It’s a common problem, lack of willpower.
There are probably ways to juice your willpower, but I’ve got an easier suggestion:
Rely less on willpower, and more on systems.
How I Use Systems to Compensate for Laziness
The reality is that I’m one of the laziest people around. But I get a lot done. How? By coming up with clever systems, rather than relying on what I know I “should” do for motivation.
I’ll give you some examples:
- Taking out the trash. I hate taking out the trash, which has to be done every Tuesday night. For months, I’d forget to take it out on time, then berate myself for being an idiot (an idiot with a trash-filled garage). Finally, one day, a really obvious solution occurred to me…why not just put a standing appointment in my Google calendar every week to take out the trash? I did, and I’ve never once forgotten since. Every Tuesday night at 8:00, I get an email saying “Take out the trash.” And I do. Problem solved.
- Going to the gym. I’m still working on parts of this one, but I do make it to the gym at least once every week. Why? Because I have a standing appointment with a trainer. I’d like to go more, but once is better than nothing. (The few times I’ve pre-scheduled yoga classes on my calendar, I’ve made it maybe 50% of the time. Not perfect, but better than the 0% I’d go just relying on willpower.)
- Eating reasonably healthy food. This one is two-fold. Many years ago, I became a pescaterian, which automatically eliminates tons of junk from my daily eating options. But, more importantly, I get fruits and vegetables delivered twice a month to my house. Sure, some willpower is required to cook and eat them, but it’s way easier when they’re sitting in the fridge looking sad if they don’t get consumed!
How You Can Apply This Idea to Your Life
If you’re in law school, it’s a given that you have a ton of stuff to do. And it’s also a reality that much of what you spend time on isn’t really the most critical stuff.
For example, if I asked whether reading for class or taking practice exams was more important for your 1L grades, what would you say?
- Most students would (correctly) say taking practice exams was the best way to improve your 1L performance.
- But, those same students — if they were being totally honest — would have to say they prioritized reading for class over taking practice exams.
Why is this happening? Because there’s more urgency around reading for class. No one wants to be unprepared, etc. (And, for the record, I think you should do your reading, within reason.)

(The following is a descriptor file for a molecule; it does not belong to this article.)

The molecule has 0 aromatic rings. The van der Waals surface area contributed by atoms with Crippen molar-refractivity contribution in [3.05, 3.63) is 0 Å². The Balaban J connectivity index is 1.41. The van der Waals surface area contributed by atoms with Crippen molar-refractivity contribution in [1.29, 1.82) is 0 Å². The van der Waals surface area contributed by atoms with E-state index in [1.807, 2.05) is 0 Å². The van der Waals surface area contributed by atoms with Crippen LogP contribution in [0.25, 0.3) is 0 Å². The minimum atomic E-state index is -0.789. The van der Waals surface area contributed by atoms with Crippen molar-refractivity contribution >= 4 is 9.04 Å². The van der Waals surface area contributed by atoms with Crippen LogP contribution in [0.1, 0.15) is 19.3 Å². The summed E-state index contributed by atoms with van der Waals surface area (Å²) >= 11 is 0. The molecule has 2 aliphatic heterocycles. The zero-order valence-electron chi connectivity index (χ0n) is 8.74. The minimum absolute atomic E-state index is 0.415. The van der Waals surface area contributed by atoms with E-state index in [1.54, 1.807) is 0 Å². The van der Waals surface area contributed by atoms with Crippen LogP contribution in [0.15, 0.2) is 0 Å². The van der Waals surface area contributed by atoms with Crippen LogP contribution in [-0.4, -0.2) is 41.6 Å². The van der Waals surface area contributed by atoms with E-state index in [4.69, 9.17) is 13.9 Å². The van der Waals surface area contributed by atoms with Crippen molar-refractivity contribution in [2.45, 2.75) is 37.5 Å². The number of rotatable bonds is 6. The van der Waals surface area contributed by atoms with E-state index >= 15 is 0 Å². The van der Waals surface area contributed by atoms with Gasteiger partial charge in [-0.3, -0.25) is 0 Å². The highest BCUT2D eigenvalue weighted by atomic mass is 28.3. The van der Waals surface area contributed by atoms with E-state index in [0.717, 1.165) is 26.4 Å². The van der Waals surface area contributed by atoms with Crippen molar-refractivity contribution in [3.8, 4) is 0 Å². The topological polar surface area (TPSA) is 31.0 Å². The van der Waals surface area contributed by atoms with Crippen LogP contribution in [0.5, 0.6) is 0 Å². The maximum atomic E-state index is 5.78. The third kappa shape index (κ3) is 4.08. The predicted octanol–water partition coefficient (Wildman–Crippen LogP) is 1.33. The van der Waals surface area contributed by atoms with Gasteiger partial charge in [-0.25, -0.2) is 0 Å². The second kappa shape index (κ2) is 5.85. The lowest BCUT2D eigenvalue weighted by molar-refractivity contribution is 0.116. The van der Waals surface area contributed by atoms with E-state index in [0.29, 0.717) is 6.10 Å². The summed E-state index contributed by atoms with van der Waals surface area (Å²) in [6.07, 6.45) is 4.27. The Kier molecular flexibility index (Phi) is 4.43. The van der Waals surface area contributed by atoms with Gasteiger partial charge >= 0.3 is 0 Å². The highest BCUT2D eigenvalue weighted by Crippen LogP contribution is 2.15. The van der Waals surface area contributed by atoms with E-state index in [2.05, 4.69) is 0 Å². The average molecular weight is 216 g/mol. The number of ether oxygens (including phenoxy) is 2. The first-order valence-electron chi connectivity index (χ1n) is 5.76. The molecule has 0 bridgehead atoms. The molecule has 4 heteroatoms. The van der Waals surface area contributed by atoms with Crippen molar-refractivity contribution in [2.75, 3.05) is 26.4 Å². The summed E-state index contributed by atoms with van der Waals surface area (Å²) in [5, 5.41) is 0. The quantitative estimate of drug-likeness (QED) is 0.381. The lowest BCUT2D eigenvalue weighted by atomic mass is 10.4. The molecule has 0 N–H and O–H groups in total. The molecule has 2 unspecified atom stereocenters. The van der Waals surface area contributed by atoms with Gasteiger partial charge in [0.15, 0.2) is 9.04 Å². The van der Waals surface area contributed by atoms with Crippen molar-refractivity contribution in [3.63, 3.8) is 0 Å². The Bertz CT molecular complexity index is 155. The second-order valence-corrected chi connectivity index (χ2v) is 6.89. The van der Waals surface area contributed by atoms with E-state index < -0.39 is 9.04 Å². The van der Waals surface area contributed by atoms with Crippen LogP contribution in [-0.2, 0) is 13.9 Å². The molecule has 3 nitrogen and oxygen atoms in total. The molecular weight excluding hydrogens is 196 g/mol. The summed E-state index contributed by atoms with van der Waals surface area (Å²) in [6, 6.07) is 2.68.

If you rely strictly on willpower, it’s probably going to be exhausted by the time you finish your reading. You’re not going to have anything left for the tasks that are actually most important.
So, systematize your work. Get out your calendar right now and block off a reasonable amount of time for your reading. Commit to doing your reading in those time blocks, and don’t do it any other time. (If you’re not finishing your reading, the blocks need to be longer, so adjust them.)
Look at the rest of your week. Where do you have some chunks of unscheduled time? Pick at least two chunks of three hours each, and make a standing appointment (with a reminder!) for “Deep Work.” This is when you focus on outlines, practice exams, etc. You know, the real work of being a great law student.
As you go through the semester, drop the storyline that you’re lazy and just need to work harder. Instead, physically adjust your calendar to add more Deep Work chunks. Even if you have to cut back on other tasks, go from two to three chunks a week. Then four, and even more as exams approach and your classwork tapers off.
Note that what you’re really doing here is establishing a system. If you commit to it, there’s no issue of willpower. When you get the email to do Deep Work, you do it. There’s no decision to be made.
Sure, it sounds like kind of a drag (who wants their calendar to tell them what to do?). But it’s actually liberating. (Remember Odysseus and the sirens? Yeah, this isn’t a new concept. If it’s good enough for the ancient Greeks, it’s good enough for you.)
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And check out these helpful posts:
- How to Tackle Procrastination & Get the Law School Grades You Want
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